We look forward to hearing your comments and thinking about what we can do to continue to improve gender equity in the field.

Biography


Andrea joined the faculty of Marquette Law School in 1996 where she teaches ADR, Negotiation, International Law, International Conflict Resolution and Art Law. She also helps to run the nationally-ranked ADR program at Marquette Law School. Prior to joining Marquette, Professor Schneider was Visiting Professor of Political Science and International Affairs at the Elliot School of International Affairs at George Washington University as well as an Associate at Arent Fox in Washington, D.C. where she specialized in international corporate transactions. Professor Schneider has also served as a lecturer at Stanford Law School and a Teaching Fellow at Harvard Law School.

Professor Schneider is a co-author of the just published Dispute Resolution: Beyond the Adversarial Model (Aspen, 2004 with Carrie Menkel-Meadow, Lela Love & Jean Sternlight) as well as a co-author of two additional books on negotiation with Roger Fisher, Beyond Machiavelli: Tools for Coping with Conflict and Coping with International Conflict. She is also the author of Creating the Musée d'Orsay: The Politics of Culture in France. Professor Schneider has published numerous articles on negotiation and international law including articles in the Harvard Negotiation Law Review, Conflict Resolution Quarterly, Michigan Journal of International Law, University of Pennsylvania Journal of International Economic Law and the Negotiation Journal.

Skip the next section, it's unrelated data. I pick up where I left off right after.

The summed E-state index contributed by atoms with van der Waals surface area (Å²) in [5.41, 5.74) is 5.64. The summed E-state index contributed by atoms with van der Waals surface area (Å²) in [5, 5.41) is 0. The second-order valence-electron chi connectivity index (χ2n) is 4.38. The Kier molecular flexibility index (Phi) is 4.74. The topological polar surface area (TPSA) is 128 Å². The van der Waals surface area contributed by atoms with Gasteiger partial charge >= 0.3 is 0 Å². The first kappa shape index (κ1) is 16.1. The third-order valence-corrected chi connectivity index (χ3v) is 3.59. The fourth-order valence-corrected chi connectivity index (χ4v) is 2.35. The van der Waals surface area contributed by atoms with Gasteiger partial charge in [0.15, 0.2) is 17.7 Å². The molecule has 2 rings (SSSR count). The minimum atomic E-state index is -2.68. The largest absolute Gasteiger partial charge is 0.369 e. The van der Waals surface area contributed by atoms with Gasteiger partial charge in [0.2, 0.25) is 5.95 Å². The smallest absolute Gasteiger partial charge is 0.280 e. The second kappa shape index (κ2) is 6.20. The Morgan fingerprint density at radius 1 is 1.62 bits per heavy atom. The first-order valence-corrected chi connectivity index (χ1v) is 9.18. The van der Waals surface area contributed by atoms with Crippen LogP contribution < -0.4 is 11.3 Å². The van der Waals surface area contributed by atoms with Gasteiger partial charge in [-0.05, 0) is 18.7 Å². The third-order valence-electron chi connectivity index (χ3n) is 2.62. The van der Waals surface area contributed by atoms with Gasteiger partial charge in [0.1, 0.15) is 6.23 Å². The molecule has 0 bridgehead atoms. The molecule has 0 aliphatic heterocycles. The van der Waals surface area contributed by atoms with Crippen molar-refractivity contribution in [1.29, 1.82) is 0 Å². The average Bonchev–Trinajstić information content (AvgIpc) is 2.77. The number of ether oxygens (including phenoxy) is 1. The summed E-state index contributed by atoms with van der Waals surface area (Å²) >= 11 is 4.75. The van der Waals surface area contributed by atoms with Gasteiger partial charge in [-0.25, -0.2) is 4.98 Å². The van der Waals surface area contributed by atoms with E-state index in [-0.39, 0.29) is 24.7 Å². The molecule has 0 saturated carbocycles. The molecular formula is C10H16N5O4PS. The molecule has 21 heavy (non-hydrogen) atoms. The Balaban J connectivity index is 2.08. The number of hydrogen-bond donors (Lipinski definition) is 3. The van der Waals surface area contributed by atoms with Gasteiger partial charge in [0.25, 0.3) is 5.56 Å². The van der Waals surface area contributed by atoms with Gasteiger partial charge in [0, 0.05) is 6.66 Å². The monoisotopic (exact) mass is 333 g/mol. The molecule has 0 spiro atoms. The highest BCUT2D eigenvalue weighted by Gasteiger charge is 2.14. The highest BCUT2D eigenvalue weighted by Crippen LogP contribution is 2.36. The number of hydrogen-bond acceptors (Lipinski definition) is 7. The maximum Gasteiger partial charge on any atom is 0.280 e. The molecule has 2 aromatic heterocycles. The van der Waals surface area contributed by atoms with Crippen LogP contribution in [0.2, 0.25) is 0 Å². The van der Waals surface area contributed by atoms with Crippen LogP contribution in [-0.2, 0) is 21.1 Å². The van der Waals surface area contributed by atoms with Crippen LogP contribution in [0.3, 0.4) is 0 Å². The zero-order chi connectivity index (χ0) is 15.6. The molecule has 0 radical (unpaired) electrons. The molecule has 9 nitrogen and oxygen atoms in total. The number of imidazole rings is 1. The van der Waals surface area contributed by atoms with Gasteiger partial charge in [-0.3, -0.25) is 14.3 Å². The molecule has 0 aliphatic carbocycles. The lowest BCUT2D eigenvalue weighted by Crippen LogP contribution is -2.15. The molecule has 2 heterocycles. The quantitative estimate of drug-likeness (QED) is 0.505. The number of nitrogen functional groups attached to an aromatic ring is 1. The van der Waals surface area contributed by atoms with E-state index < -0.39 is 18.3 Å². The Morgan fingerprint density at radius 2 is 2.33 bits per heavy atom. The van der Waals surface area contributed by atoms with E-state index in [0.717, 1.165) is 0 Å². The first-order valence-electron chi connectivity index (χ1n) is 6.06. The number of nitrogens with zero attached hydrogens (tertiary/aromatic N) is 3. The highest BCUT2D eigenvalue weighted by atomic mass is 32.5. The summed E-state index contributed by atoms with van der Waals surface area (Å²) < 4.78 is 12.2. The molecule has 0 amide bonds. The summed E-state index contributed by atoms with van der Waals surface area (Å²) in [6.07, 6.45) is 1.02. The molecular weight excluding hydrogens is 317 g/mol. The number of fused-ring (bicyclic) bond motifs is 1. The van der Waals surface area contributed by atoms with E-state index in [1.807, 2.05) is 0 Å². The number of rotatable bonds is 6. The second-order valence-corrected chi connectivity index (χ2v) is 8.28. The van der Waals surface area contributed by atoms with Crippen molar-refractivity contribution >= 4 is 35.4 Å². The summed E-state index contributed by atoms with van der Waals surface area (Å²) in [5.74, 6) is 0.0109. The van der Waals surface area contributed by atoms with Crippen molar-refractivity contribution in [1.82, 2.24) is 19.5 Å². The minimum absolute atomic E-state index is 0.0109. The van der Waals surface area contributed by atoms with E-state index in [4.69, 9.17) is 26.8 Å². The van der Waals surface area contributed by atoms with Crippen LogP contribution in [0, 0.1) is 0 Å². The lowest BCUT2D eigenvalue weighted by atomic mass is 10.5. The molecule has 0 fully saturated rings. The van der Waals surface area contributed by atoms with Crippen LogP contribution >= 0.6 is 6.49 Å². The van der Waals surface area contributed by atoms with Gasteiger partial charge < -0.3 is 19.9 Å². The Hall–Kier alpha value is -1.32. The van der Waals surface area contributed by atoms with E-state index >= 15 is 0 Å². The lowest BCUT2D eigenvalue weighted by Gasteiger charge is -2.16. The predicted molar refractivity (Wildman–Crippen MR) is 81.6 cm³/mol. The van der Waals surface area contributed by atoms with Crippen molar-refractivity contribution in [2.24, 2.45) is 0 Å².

In 2000, she was given an Outstanding Achievement Award by the American College of Civil Trial Mediators for her work as the national coordinator for the ABA Law Student Representation in Mediation Competition. Professor Schneider regularly conducts negotiation and mediation trainings for law firms, bar associations, court systems and companies around the country. Past clients include Oracle, MCI, the Smithsonian Institution, and the American Association of ADR Attorneys. She also currently serves at the co-chair of the ABA Task Force on Mediator Credentialing.

Professor Schneider received her A.B. cum laude from the Woodrow Wilson School of International Affairs and Public Policy at Princeton University and her J.D. cum laude from Harvard Law School. She also received a Diploma from the Academy of European Law in Florence, Italy.